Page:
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IN BRIEF

Nonfiction

October 15, 1995|CHRIS GOODRICH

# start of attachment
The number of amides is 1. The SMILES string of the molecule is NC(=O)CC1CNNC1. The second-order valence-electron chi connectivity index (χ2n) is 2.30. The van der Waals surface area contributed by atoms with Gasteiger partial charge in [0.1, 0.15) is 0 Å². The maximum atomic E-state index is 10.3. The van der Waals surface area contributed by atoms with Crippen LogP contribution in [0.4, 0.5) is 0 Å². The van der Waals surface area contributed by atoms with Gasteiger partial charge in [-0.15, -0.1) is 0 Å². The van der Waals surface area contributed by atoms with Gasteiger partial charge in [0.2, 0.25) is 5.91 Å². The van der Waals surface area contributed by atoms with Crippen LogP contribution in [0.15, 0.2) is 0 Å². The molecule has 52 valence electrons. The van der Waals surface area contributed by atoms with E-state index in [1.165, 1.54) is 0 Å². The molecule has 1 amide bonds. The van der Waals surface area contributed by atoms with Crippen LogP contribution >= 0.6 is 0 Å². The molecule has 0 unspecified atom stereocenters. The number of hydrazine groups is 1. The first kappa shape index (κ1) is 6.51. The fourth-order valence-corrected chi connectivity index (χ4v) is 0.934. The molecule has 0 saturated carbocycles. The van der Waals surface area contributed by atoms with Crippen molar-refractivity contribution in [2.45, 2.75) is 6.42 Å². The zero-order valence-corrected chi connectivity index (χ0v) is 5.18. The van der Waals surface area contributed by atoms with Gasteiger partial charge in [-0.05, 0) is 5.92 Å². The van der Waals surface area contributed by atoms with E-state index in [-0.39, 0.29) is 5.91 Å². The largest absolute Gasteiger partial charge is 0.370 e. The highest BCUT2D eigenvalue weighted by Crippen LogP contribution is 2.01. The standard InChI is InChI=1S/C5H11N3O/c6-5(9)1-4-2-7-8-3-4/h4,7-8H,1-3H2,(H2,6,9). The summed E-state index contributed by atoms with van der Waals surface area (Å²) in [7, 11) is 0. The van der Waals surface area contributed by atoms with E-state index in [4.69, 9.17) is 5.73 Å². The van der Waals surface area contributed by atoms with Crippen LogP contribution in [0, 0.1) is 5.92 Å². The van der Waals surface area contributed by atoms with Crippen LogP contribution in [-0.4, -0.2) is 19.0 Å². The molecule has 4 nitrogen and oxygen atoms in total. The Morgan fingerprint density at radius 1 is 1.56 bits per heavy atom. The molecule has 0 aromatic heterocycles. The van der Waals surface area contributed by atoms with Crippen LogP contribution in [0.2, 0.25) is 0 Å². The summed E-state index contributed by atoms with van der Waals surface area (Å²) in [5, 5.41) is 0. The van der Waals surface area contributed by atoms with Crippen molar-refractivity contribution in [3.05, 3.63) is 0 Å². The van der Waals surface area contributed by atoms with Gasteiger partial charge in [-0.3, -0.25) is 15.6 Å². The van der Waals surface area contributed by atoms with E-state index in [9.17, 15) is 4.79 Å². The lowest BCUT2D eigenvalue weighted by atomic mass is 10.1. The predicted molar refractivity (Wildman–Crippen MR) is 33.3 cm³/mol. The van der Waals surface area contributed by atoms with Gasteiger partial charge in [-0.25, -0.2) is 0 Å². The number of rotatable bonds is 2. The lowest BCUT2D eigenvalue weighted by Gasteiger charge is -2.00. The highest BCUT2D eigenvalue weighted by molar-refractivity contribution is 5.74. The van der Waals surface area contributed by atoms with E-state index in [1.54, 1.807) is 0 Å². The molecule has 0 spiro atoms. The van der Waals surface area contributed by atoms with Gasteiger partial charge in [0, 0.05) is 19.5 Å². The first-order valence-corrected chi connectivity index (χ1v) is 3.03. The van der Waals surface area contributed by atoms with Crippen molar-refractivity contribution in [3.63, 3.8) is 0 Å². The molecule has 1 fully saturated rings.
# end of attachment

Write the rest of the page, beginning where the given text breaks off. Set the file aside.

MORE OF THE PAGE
PRAYERS FOR BOBBY: A Mother's Coming to Terms With the Suicide of Her Gay Son by Leroy Aarons (Harper San Francisco: $20; 274 pp.). On Aug. 27, 1983, Bobby Griffith jumped off a freeway overpass in Portland, Ore., into the path of an 18-wheel tractor-trailer. Was the suicide of this 20-year-old California resident the result of guilt and shame and despondency over homosexuality? No, despite the initial assumptions of his God-fearing, Bible-thumping family in Walnut Creek: He killed himself because most of his loved ones, his mother Mary in particular, refused to accept his sexual orientation, his maternal grandmother even saying the authorities "should line homosexuals up against a wall and shoot 'em." "Prayers for Bobby" is a heart-rending story of two journeys: Bobby's spiral toward death, and Mary's toward personal responsibility. Bobby's secret leaked out after his 16th birthday, and once Mary Griffith recovered from her shock and horror she set out, with God's help, to effect a "cure." Bobby was tortured by his inadequacy, his inability to be "normal." "Why did you do this to me, God? Am I going to Hell?" he wrote as a teen-ager: "I'm rotten inside . . . I make myself sick." Mary's daily sermonizing only served to keep his wounds raw and septic. After years of agonizing over Bobby's death, though, Mary came to understand that the Bible's abomination of homosexuality was fallible, man-made--that the Bible was an all-too-human interpretation of the divine word, that God wouldn't condemn people to endless perdition for circumstances beyond their control. Mary, reading of Bobby's constant suffering in his diaries, recognized the role she and her church had played in his suicide . . . and ultimately, that she could atone for his death by sharing her hard-won knowledge with other young homosexuals and their families. Mary is now a nationally known advocate of gay tolerance and education, and an effective one: Even her own up- against-the-wall, red-neck mother has come around, now admitting that Mary is "really doing a good thing for people." In writing this book Leroy Aarons, former executive editor of the Oakland Tribune, has performed a major public service, as has the entire Griffith family--especially Bobby, whose death will surely save many others.

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